by: Kim Proulx
Being a parent is hard work, but it’s the most rewarding job there is. The baby years can be a challenge, but the joy the little one brings is worth it. Unfortunately, newborns don’t come with a parenting guide so you just have to give it your best shot. One of the first challenges is ending your baby’s undying lover for the pacifier.
We all try to be good at parenting. We do our research. The problem is there is no clear direction coming from the experts regarding parenting with regards to baby pacifiers. Infants are expected to use pacifiers. First-graders are not. But when and how do we get from Point A to Point B?
Much research indicates the baby pacifier is best removed sooner than later. If not, the child may not begin the babbling needed for the beginnings of speech. And there are experts who believe prolonged use of the pacifier will alter the mouth, causing teeth to be misaligned, though there are others who say that isn’t so. And certainly no parent wants to be awoken in the middle of the night by a screaming child who has lost the darn thing while asleep.
But how exactly does one remove the baby pacifier? Here are some courses of action to consider.
The first is to go cold turkey. Just take the pacifier away because you are the Big Person. Believe it or not, this can work. When my child was young I read somewhere that if you didn’t take it away by four months, it would be around for four years. Since she was 4 months at the time, I yanked it. She didn’t seem to notice. It worked for me…give it a shot.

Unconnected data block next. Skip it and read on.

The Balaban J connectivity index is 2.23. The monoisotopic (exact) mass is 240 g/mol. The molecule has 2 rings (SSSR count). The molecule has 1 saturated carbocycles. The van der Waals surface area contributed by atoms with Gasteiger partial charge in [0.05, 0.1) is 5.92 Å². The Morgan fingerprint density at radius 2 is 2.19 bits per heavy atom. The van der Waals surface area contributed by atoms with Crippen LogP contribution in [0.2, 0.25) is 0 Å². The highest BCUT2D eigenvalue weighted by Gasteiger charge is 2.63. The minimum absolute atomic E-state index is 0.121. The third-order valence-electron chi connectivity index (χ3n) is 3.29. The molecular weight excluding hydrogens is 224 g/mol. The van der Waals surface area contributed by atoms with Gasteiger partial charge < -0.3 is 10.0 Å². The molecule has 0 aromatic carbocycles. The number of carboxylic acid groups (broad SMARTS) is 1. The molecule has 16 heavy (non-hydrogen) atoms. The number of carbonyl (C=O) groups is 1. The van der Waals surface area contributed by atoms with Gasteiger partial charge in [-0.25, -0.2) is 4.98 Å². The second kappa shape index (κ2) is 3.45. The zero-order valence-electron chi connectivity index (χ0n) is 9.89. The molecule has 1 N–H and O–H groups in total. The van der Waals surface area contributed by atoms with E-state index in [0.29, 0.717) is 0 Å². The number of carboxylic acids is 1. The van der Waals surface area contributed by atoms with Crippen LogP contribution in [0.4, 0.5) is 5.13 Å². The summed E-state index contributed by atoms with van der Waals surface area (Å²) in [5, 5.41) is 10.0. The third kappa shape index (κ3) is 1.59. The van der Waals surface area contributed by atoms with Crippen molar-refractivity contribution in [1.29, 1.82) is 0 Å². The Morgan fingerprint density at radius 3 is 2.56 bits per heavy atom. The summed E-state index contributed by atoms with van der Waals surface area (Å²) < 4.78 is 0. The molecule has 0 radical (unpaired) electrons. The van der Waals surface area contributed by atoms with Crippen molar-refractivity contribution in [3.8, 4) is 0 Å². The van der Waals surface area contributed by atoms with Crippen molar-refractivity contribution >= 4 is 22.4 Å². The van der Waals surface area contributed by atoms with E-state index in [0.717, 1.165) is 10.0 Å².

Another way is to wean them off the pacifier. Tell your child the pacifier lives in the crib now. He or she may have it anytime they want, providing they stay in their crib. Pretty soon the pacifier in the crib seems pretty dull stuff compared to the Big World Outside the Crib. Later on, tell them it’s only for nights. Then it’s only on weekends. Then it’s gone. Some parents I know swear by this technique.
How about this? Poke a hole in it or cut the tip off. The suction action stops and the child loses interest in it. They still have the physical pacifier for awhile, but since they stop deriving satisfaction from it, they eventually let it go by the wayside.
Here’s a remake of the classic Tooth Fairy tale. Tell your little one there’s a Pacifier Fairy who comes in the night to take the pacifiers from bigger kids to give them to the new babies. She rewards the big kid for his or her generosity with a special gift. Wrap up the pacifier in a pretty package with your child, and leave it by the bed. Upon awakening, make sure there’s something fun in its place.
If you’re lucky enough to be making this transition near a holiday, you can always use Santa Claus or the Easter Bunny or the Great Pumpkin or a Leprechaun or…well, you get the idea. Use a variation on the above Pacifier Story. The basic concept is that you warn them it is going, give them some time to process that information, it goes away as explained and they get a tangible reward in return.
Above all, relax. Parenting through the pacifier years is just a blip on the radar screen of life. Cut yourself some slack, kiss your baby and try not to worry. Your child will not graduate from high school, walking across the stage in cap and gown, with a baby pacifier in the mouth. Try one of these creative ideas and you’re sure to have a success story to tell.
About The Author
Kim Proulx knows lots about kids, parenting and strengthening the family bond. As a Certified Parent Coach she vows that surrounding your baby in a safe and comfortable environment is the first step in creating a happy family. Since babies love their pacifier it’s best to give them a baby gift in place of the pacifier when it’s time to say goodbye to their paci.